“When it comes easy, we’ve been good," Stevens told reporters after the loss. "When it gets tough, we haven't. … Simple formula."
With 24 hours and a flight back to Boston to ruminate on his team’s struggles, Stevens remained frustrated in their inability to close out games and string together a consistent 48 minutes of basketball.
“A lot of people have asked me ‘Does this team need to learn how to win?’ and I’ve been bristling at the question because we all see that we want to get over the hump,” Stevens admitted. “I don’t know. Maybe there is some of that.”
Boston coughed up a 12-point lead in the fourth quarter against Detroit, needing an extra five minutes to get past the three-win Pistons. The win came with both good and bad omens. A win is a win, but yet again they couldn’t maintain a double-digit lead. Stevens paused for a moment when asked after the game if he was pleased with his club’s physicality.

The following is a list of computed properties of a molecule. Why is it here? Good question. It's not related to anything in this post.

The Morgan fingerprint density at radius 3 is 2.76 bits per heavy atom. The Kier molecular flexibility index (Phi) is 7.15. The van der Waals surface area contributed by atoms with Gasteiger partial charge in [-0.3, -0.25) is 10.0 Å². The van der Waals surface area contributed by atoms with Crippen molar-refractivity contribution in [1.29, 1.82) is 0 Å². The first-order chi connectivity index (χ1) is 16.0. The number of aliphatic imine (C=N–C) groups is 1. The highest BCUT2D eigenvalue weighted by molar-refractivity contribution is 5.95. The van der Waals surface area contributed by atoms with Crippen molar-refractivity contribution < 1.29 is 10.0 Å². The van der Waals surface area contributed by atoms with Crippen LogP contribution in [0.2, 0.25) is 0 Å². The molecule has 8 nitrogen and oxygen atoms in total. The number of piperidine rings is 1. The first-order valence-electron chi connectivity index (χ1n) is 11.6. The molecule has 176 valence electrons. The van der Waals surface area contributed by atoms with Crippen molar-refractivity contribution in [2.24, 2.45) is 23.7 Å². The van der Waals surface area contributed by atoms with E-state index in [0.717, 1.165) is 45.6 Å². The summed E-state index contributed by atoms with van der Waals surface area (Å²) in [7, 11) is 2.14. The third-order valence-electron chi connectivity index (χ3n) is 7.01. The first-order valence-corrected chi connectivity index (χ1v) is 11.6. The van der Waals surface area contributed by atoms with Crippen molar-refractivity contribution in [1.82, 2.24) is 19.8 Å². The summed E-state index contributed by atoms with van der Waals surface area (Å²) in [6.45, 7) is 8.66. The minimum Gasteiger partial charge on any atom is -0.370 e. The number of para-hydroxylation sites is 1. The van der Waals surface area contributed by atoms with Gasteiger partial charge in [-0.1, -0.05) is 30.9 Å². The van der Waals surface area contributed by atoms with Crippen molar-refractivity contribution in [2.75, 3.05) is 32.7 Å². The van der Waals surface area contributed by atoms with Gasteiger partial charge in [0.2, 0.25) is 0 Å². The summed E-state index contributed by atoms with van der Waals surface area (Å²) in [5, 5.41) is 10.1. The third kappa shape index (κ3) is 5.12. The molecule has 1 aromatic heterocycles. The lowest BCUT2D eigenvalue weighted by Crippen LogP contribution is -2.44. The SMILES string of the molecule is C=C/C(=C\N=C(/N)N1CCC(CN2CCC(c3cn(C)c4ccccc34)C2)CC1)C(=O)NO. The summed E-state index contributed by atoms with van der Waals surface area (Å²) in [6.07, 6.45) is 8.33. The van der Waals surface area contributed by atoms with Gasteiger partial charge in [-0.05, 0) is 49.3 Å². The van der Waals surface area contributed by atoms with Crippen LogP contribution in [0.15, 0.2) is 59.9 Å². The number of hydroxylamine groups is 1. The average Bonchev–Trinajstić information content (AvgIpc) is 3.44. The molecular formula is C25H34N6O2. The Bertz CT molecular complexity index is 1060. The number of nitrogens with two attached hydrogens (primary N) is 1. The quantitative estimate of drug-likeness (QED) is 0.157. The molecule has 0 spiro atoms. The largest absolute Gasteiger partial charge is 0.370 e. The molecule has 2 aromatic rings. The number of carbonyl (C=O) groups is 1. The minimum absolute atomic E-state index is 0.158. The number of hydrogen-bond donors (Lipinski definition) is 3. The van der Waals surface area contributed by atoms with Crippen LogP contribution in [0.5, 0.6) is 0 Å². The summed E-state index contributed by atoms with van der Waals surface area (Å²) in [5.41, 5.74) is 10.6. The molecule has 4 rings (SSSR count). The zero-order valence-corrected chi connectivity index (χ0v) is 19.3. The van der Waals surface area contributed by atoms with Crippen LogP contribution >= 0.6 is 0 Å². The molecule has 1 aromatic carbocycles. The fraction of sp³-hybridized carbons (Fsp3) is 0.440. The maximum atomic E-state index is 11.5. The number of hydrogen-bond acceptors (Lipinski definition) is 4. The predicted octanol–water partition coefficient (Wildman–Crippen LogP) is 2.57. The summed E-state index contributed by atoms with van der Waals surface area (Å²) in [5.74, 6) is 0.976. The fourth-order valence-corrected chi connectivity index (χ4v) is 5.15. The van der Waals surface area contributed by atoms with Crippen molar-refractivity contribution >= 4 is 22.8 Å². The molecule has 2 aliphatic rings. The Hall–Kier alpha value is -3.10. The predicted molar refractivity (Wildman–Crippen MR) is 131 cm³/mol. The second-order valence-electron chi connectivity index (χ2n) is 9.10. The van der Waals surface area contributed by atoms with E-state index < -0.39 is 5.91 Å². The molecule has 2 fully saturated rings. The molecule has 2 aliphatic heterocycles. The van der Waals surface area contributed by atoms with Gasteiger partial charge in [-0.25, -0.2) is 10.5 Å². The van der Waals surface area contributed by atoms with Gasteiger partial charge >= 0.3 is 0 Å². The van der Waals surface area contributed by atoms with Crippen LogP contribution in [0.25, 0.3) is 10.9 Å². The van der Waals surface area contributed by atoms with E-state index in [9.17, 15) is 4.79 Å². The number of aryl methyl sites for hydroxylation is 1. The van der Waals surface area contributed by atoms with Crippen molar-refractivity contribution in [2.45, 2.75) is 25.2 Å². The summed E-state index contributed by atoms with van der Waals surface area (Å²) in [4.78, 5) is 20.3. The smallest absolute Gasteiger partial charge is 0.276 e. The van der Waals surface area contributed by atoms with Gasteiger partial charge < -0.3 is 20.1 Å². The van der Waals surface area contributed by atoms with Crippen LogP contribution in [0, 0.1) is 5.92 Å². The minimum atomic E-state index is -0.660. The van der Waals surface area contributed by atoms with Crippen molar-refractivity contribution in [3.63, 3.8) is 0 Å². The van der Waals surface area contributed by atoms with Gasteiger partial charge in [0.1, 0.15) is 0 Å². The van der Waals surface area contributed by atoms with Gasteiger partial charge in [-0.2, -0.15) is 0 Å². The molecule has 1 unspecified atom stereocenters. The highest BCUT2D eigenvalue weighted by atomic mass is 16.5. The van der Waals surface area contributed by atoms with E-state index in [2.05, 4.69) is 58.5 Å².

“I thought we were really good as far as handling the pressure late. What did we end up with, 12 turnovers? In an overtime game, that’s pretty good,” he elaborated. “I thought that obviously their interior got us a little bit, but their interior gets a lot of people. I thought it was a better response.
“We needed to respond, but I’m not going to overreact we’ve only done it one game.”
The Celtics are just 3-7 in games featuring margins of five points or less in the final five minute, an indication that they play smallest at the biggest moments.
“One of the responsibilities that I feel like I have is that we’ve got to get some of these young guys, whether they are ready for it or not, to be the guy that is making a play, not only to make a big basket late in the game but to stop a run,” Stevens said. “Just having the toughness or desire to want to make that play and I got to do a better job of making those guys believe it.”
Physicality has been one of Stevens’ favorite words as of late, a diplomatic way for the coach to harp on his team for being soft without creating a salacious headline.